This is a tactic I have used since the very beginning. I got called out on it sometimes – “How many employees do you have”? I would sometimes reply with “I have 10 people on my team” and count my realtor, my cpa, my attorney, my spouse, etc… as team members. There is a line between painting things in a certain light and BS-ing people strait out so be careful.

      Take care,


  2. Terrence Arth

    Hi Matt, great stuff. The “We” reference I picked up when I lived in North Carolina years ago and watched Nascar, drivers always talk about “we came out of that corner…” The other thing you mentioned is the name, pictures, t-shirts etc. A long time will go by before you ever hear of any concrete results but then, all of sudden, contacts, referrals, clients will seem to pop up every other week!

    • Matt Faircloth

      Hi Terrence,

      I’m glad you learned the lesson early. I actually learned the “We” tactic from watching sports also. Wins are rarely from one persons efforts, even in sports where there is one person on the field like auto racing. It takes a team standing behind the winner at the finish line, just like in this business.
      Thanks for the comment!


      • What are some ideas for someone who has no budget for marketing? Is it a good idea to do bird dogging and use someone else’s credentials until you are ready to step out on your own?

        • Matt Faircloth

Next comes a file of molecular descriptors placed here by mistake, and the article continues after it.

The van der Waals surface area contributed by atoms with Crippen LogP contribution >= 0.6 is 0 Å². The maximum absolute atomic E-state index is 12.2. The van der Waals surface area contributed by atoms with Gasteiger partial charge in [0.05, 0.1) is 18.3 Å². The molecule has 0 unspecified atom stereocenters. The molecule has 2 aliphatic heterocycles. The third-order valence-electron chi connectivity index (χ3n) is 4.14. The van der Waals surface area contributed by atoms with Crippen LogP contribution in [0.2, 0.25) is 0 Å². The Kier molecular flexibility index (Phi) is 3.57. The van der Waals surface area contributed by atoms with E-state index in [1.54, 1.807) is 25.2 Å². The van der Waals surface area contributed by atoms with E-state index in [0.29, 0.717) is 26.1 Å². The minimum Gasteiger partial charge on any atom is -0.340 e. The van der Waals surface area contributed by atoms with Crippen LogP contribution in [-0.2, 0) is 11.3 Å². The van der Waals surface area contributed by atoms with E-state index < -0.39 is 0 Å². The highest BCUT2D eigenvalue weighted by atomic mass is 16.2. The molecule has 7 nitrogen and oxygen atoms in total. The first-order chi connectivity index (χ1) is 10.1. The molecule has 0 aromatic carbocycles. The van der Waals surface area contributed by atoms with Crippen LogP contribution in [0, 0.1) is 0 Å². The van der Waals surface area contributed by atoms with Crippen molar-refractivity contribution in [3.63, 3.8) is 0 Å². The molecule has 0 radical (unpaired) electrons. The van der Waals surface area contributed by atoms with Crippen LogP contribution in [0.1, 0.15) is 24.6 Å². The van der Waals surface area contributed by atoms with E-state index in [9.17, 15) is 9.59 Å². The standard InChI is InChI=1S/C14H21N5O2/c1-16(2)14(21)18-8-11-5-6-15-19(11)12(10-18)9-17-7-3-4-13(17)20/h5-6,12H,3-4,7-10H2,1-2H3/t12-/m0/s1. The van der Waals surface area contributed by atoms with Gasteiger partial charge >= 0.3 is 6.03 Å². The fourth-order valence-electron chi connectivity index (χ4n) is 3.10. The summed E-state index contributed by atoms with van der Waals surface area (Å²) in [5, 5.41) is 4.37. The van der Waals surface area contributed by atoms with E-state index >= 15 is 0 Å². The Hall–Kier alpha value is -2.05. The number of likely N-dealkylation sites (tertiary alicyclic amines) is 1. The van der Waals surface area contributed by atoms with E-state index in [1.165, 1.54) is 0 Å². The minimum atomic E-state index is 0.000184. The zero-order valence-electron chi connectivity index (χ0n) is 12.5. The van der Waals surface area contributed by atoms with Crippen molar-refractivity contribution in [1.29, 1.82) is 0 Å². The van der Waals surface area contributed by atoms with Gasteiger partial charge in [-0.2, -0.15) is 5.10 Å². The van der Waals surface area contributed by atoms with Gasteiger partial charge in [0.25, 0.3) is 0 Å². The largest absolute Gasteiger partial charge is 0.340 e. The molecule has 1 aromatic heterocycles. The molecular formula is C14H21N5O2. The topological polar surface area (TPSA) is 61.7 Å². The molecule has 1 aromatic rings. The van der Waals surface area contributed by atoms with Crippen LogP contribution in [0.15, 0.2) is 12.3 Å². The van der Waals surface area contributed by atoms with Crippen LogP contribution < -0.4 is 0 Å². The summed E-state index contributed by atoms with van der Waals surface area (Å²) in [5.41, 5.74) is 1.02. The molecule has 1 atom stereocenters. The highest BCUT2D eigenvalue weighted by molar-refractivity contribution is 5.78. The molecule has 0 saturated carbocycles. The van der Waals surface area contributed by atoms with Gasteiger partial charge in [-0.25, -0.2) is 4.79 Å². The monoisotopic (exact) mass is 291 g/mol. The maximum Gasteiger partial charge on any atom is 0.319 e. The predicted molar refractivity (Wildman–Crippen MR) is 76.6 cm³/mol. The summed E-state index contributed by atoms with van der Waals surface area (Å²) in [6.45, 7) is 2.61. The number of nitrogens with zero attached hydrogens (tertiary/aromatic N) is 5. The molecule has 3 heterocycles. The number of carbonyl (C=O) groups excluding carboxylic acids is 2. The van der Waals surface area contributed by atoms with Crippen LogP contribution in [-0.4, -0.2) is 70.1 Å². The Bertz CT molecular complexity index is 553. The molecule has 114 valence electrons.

Hey Ty,

          It depends on what type of investing you are looking to do. Figure that one out first – wholesaling, landlording and flipping all have different types of marketing you can do. Any way you slice it you can do lots of free marketing for your business. Here are some ideas –
          – Get a Constant Contact account, they let you house up to 2000 contacts for free. Then do newsletters every other week to keep yourself on people’s radars.
          – setup a facebook page for your business
          – You can setup a free website on Webly, and maybe some other web building platforms
          – get a YouTube page and post a video every other day to build content. Post the videos on your business facebook page and also send your best ones out in your newsletters
          – put a craigslist ad out as an interested real estate buyer. They have a section for that.
          – Call a new realtor every day and tell them what type of property you are interested in and what you are looking to do

          I hope that helps!!


  3. Ayodeji Kuponiyi

    Great tips Matt! I’m currently working on building my brand with 1 duplex under my belt. As you mentioned, I was going to use my name for my business but now you have me thinking twice before I do that. We don’t mind though, “we” are just working on a name for my business that hasn’t been taken yet lol. The concept of telling people “let me run that by my boss” is great too. We use this for our tenants. Thanks for sharing Landlord Locks. I checked their website and this is something I needed 2 weeks ago. Thanks for sharing your tips and knowledge. Much appreciated.

    • Matt Faircloth

      Hey Ayodeji,

      Good to hear from you. It’s never too early for Landlord Locks, I put it on my very first rental! If you plan on expanding into more properties it’s easier and cheaper to add it now. Same with a brand and website. Good luck!

  4. This above 6 ways are really out standing really. I am also a businessman of a Real state company.. I am trying to gather knowledge from my seniors experience. And I think I have got one from this post. All the deals,you have mentioned in the post is good enough. when I saw this post, I pressed CTRL+C and CTRL+V. after that I stated to read the whole post carefully. My brain is felling good to read it.. Thanks a lot for sure,,keep posting this types of tips..